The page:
“Historically, men made up the vast majority of students in higher education,” says Charles L. Robbins, vice provost for undergraduate education and dean of the undergraduate colleges at Stony Brook. “That has shifted dramatically across the U.S. and internationally.”

Stony Brook began conducting focus groups to figure out why men (across all racial, ethnic and socioeconomic groups) were falling behind. Factors included decreased efforts seeking help, inability to change actions to get different results, lack of male role models and difficulty understanding how current actions have future impacts.

To grow male graduation rates, the University launched a Male Completion Task Force that initiated creation of a student success website geared toward male students who may not be comfortable reaching out for help. Stony Brook has also grown mentoring relationships among male students, faculty and staff, and this fall Robbins plans to teach a class on masculinity in the 21st century.

Innovative Strategies to Support Student Success

Gatteau says the University’s pilot strategy focused on students from the class of 2018. “We knew the drop-offs were happening between sophomore and junior and junior and senior year,” he says. “We had 2,852 students [scheduled for graduation in 2018], and we [wanted] to graduate 1,211 to reach the president’s goal.”

That meant looking at student populations they knew could graduate in four years with some extra support. “You have to figure out who to engage where it will actually make a difference,” Gatteau says. “It’s finding the students who are lost and connecting with them.”

Among the school’s many initiatives to grow graduation rates is Finish in 4, which originated in 2015 as a program to support students facing financial difficulty in their last year of study. Stony Brook also hired two academic success retention advisers to help more of that “murky middle” understand what coursework they needed to complete — and when — to graduate in four years.

Germana, who helped develop the program, says that thus far, the school has targeted between 2,800 and 3,000 students. “Finish in 4 is proactive,” she says. “We put data on the ground and use predictive analytics to inform our advising strategy.”
Finish in 4 continues to play a critical role in the wake of the COVID-19 crisis by helping students with financial or technical challenges access education virtually. “The financial impact of COVID-19 on students is severe,” Germana says. Those impacts range from students’ not having access to personal computers or internet service to those experiencing food insecurity. “We are continuing to identify students who may need even more financial support as a result of COVID-19 and will be connecting them to scholarship awards so they can continue their educational goals,” she adds.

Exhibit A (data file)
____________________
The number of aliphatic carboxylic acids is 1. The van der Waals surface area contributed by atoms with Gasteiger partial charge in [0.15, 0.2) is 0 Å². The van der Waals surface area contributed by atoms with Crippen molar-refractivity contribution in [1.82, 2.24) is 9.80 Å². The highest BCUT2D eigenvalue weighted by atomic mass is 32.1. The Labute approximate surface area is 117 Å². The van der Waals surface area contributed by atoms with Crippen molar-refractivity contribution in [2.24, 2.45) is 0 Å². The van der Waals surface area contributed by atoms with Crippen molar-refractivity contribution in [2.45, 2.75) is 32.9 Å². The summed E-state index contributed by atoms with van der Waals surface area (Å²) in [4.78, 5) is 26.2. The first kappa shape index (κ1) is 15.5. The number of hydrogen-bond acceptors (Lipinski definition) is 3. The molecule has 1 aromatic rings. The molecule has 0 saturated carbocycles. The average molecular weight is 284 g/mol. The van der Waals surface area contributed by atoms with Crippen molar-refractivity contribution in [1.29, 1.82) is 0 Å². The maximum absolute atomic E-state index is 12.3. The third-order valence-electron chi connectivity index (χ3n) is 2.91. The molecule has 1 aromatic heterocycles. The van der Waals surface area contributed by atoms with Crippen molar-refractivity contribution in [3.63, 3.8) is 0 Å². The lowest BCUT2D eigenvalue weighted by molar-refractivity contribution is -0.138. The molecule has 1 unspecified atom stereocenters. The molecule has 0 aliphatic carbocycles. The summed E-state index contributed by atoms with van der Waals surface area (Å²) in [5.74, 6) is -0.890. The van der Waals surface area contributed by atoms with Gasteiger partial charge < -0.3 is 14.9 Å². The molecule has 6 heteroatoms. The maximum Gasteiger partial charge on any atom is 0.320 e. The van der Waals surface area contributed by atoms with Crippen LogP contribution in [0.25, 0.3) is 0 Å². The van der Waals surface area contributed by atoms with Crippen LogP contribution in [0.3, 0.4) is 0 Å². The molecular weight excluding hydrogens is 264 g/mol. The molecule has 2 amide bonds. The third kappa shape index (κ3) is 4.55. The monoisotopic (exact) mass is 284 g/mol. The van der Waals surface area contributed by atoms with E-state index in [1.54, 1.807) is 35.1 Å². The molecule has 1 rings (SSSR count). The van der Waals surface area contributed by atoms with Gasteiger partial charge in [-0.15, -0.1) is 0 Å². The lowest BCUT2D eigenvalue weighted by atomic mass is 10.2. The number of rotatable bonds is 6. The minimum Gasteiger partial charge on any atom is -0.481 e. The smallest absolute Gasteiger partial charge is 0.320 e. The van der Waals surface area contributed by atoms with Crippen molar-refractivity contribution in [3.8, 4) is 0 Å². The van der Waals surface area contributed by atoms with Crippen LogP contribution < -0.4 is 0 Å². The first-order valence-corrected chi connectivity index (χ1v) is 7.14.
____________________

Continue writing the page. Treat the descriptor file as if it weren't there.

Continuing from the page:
This commitment to student progress and advancement is at the core of Stony Brook’s Academic Success Team, which consists of 20 to 25 faculty and staff who meet weekly to review policies and procedures and how they impact students.

A third of Stony Brook students are also first-generation college attendees who may face not only college readiness barriers but also financial hurdles. The State University of New York's Educational Opportunity Program — named Educational Opportunity Program/Advancement on Individual Merit (EOP/AIM) at Stony Brook — specifically targets economically disadvantaged students.
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“From my immediate household, I’m the first one to go to college. Throughout my childhood … it was me and my mom, single mom, living on a horse farm and we never had money, never broke the poverty barrier. ...So I always felt a sense of desperation or struggle. But as I’ve been at Stony Brook I’ve been able to do things for myself. ... I have a lot of opportunities that I never had when I was younger.”
— Anthony Monaco '20, Biology Major
EOP/AIM includes academic and financial counseling and helps students cut back on working hours by providing funding that will allow them to devote more time to their studies.

The New Face of Graduates

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Germana says students who show college readiness and know-how plus have the awareness and ability to ask for help and seek resources are most likely to succeed. Those who can manage multiple roles (such as working and going to school at the same time) should also excel. Stony Brook continues to expand access to these skills for students who might otherwise struggle to graduate in four years or even six.

“Everything we do is data-informed or data-driven,” Robbins says. “We rely on evidence-based practice. We measure what we do. If it doesn’t work, we do something else. If it does work, we try to make it better.”

It’s part of operating what Robbins calls a “culture of success” that begins the day a student first walks onto campus. “I personally address every orientation group and talk to them about how they belong here, how they have what it takes, and that we want them here.”

“When you are able to demonstrate a strong commitment on campus and [create] a culture of success for students and are able to make significant differences in graduation rates, it signals that this is a place that is serious about education and what it means,” Germana says. “It helps us fulfill our mission as a public institution.”